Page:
When you can roll out an impressive ensemble and quirky characters, a TV series has the ability to transcend its era. For “Brooklyn Nine-Nine,” there’s plenty of reason to believe it has reached its pinnacle. One part “Parks and Rec,” another part “Friends,” “Brooklyn Nine-Nine” goes down like comfort food. With the Season 7 premiere, its clear that the characters can still grow and change, but the humor never dips. Regardless of the storyline or guest performers of the week, “Brooklyn Nine-Nine” has the highest floor of any comedy today.
The two-part season premiere, “Manhunter” and “Captain Kim” reset the board for Jake Peralta (Andy Samberg) and friends. Holt (Andre Braugher) has been demoted. Jake and Amy (Melissa Fumero) discuss starting a family. Each member of the cast gets to play into their personas for the best. Terry (Terry Crews) is self-conscious, Rosa (Stephanie Beatriz) is a badass, and Charles (Joe Lo Truglio) is awkward. Hitchcock (Dirk Blocker) and Scully (Joel McKinnon Miller) serve up incompetence as comic relief. Nothing they encounter will be the most outlandish event on TV, yet because of the talent on hand, they appropriately raise the stakes of their material.
Dan Goor continues to helm the ship with gusto, expertly pairing and unpairing characters. While “Brooklyn Nine-Nine” passed the 100 episode mark last season and was canceled before moving to NBC, the show continues to thrive. The quality of “Brooklyn Nine-Nine” has never been a question. The jokes come at an unrelenting pace, and the duo of Samberg and Braugher yield the most laughs. The police procedural might be fine-tuned, but it is never boring. More often than not, it remains an unexpected joy. Considering the state of the sitcom, “Brooklyn Nine-Nine” comes across as a diverse and fresh take on the tried and true formulas of the genre.
Samberg continues to bring energy and excitement to every scene he’s in, playing up his absurdist humor at every turn. He’s truly become an underrated star, and despite his idiocy, his charm always shines through. Beatriz continues to thrive in limited screentime, but she makes it impossible to stifle a laugh when she imitates a brook/river. Her deadpan humor kills and shows incredible growth from the first season. Braugher’s absence from the Emmys the past few years continues to feel depressing, especially as he delivers some of the funniest work of his career. A lighter and more playful Holt than early in the series, the man who would be Chief remains the show’s secret weapon.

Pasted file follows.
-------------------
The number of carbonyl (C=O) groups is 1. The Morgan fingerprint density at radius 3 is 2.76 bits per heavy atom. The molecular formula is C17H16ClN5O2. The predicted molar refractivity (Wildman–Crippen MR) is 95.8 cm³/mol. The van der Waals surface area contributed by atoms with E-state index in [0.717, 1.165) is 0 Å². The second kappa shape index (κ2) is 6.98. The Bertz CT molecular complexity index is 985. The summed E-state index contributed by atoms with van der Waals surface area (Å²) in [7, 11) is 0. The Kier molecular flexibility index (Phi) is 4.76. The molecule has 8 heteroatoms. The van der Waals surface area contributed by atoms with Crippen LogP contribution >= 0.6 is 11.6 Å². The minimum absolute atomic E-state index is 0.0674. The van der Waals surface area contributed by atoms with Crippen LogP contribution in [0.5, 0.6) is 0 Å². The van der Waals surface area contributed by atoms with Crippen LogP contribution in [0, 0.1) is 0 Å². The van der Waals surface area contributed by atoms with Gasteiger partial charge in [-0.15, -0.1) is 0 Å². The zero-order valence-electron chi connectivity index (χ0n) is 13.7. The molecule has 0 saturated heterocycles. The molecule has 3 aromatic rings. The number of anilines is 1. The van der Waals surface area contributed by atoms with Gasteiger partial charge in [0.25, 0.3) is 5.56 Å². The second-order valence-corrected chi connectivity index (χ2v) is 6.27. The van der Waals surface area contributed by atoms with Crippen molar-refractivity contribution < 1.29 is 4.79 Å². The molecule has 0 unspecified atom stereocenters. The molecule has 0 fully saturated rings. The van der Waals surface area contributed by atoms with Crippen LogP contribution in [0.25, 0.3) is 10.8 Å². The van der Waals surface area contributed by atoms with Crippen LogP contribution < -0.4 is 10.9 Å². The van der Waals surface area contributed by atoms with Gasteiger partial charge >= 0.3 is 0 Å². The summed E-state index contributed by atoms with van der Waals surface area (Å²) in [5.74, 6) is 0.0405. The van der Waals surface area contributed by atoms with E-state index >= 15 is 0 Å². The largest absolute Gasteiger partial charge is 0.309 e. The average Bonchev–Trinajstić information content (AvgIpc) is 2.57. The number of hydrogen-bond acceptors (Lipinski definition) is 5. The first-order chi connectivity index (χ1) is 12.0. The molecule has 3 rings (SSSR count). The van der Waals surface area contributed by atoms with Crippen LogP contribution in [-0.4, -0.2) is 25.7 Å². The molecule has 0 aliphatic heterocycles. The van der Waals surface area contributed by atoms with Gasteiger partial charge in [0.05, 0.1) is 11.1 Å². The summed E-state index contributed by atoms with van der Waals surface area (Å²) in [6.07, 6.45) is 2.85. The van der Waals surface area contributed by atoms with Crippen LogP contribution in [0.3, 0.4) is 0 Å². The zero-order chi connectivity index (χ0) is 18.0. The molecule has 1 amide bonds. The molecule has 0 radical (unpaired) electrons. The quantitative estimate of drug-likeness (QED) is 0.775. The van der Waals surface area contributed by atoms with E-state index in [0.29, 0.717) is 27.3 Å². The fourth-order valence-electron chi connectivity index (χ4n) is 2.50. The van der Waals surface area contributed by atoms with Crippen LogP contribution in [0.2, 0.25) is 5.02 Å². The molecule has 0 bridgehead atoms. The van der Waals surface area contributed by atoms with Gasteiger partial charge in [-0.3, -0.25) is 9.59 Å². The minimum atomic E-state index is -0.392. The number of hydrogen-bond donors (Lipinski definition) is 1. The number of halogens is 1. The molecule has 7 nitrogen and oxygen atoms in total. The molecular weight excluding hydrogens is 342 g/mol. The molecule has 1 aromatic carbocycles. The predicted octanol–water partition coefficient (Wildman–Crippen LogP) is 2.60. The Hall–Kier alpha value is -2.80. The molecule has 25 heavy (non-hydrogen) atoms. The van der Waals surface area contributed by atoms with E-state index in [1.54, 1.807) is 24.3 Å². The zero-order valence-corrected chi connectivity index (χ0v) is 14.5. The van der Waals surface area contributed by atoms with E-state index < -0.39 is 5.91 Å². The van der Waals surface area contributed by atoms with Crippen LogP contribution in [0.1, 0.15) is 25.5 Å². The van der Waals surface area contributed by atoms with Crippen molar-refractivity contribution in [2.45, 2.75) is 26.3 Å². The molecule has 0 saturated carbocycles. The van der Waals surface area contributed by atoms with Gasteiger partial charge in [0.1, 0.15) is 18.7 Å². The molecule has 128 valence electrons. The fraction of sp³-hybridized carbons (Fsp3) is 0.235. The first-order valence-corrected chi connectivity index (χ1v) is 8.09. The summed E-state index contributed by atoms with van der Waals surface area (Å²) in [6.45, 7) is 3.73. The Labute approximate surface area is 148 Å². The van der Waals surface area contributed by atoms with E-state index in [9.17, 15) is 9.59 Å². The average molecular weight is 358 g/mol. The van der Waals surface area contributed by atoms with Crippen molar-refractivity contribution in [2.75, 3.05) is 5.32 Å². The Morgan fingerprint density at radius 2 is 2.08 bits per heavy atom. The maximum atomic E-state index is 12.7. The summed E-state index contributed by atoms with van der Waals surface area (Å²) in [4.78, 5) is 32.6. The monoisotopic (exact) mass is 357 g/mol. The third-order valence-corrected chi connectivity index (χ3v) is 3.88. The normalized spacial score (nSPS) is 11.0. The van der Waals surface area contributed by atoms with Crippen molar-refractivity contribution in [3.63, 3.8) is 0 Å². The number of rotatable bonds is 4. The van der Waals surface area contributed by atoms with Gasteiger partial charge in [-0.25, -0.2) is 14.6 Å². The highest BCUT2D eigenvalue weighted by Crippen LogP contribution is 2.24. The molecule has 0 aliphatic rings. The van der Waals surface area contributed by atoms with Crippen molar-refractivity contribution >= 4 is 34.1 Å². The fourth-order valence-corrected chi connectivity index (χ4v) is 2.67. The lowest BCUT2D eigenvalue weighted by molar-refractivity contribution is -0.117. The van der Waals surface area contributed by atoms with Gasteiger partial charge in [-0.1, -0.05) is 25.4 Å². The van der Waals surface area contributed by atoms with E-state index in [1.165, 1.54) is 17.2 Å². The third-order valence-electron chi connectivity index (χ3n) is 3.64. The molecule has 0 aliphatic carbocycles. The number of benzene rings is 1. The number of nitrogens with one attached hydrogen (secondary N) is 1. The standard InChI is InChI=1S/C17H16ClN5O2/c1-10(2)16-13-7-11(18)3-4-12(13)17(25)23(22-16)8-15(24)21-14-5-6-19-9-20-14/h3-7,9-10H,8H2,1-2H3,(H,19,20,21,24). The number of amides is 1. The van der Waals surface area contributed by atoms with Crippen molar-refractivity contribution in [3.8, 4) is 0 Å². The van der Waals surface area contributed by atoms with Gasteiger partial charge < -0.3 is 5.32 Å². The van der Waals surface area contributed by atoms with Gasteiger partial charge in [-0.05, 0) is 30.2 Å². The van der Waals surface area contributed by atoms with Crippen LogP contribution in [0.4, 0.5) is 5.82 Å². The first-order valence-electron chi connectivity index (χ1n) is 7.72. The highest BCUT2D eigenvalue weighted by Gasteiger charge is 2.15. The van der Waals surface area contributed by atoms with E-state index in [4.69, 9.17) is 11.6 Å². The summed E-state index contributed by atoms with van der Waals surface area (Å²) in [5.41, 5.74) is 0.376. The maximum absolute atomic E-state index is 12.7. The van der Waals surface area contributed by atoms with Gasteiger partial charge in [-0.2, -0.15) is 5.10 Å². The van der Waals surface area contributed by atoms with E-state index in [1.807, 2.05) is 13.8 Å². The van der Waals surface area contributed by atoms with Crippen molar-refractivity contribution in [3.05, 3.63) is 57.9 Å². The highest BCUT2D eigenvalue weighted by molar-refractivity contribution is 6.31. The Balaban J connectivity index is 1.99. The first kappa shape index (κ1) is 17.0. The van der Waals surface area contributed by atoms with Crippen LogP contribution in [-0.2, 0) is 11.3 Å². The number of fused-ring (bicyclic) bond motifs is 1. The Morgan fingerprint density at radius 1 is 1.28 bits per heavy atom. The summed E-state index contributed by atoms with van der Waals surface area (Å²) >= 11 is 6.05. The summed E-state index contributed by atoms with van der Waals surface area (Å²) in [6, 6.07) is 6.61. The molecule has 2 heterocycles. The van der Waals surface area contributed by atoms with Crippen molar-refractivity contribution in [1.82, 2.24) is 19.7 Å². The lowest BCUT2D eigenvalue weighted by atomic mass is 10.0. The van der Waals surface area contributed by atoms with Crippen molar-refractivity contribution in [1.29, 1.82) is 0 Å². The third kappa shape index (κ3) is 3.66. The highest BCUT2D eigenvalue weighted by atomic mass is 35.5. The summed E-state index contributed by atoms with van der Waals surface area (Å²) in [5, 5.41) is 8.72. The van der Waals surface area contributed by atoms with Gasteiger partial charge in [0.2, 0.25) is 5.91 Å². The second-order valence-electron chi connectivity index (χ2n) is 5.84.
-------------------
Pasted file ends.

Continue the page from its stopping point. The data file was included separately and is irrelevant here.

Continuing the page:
Another huge win for “Brooklyn Nine-Nine” comes from its guest stars. Beyond the Michael Schur players that pop in and out of each episode, alums from “Saturday Night Live” and beyond join the fray. Vanessa Bayer continues to shine in guest-starring roles, and one cannot help but want her to join “Brooklyn Nine-Nine” as a regular after her appearence. Her head-in-the-clouds cadet should become an instant fan favorite. Nicole Bilderback plays the opposite of Bayer, a cool and collected woman-in-control of her career. Bilderback sells an inherent goodness, even as the character question her motivations. Of course, it would not be a Schur production without the return of the wild Jason Mantzoukas. His return leads Samberg and Lo Truglio on another wild goose chase. You would never want it any other way.
In one of the less surprising turns of the season, “Brooklyn Nine-Nine” remains one of the funniest shows on network television. Unfortunately, season seven only has thirteen episodes, despite being one of the funniest shows on air today. However, that bodes well for the quality of the season, with the team bringing positivity and excitement to every scene. “Brooklyn Nine-Nine” excels at every turn. Fingers crossed that the Emmys notice the workplace sitcom once again.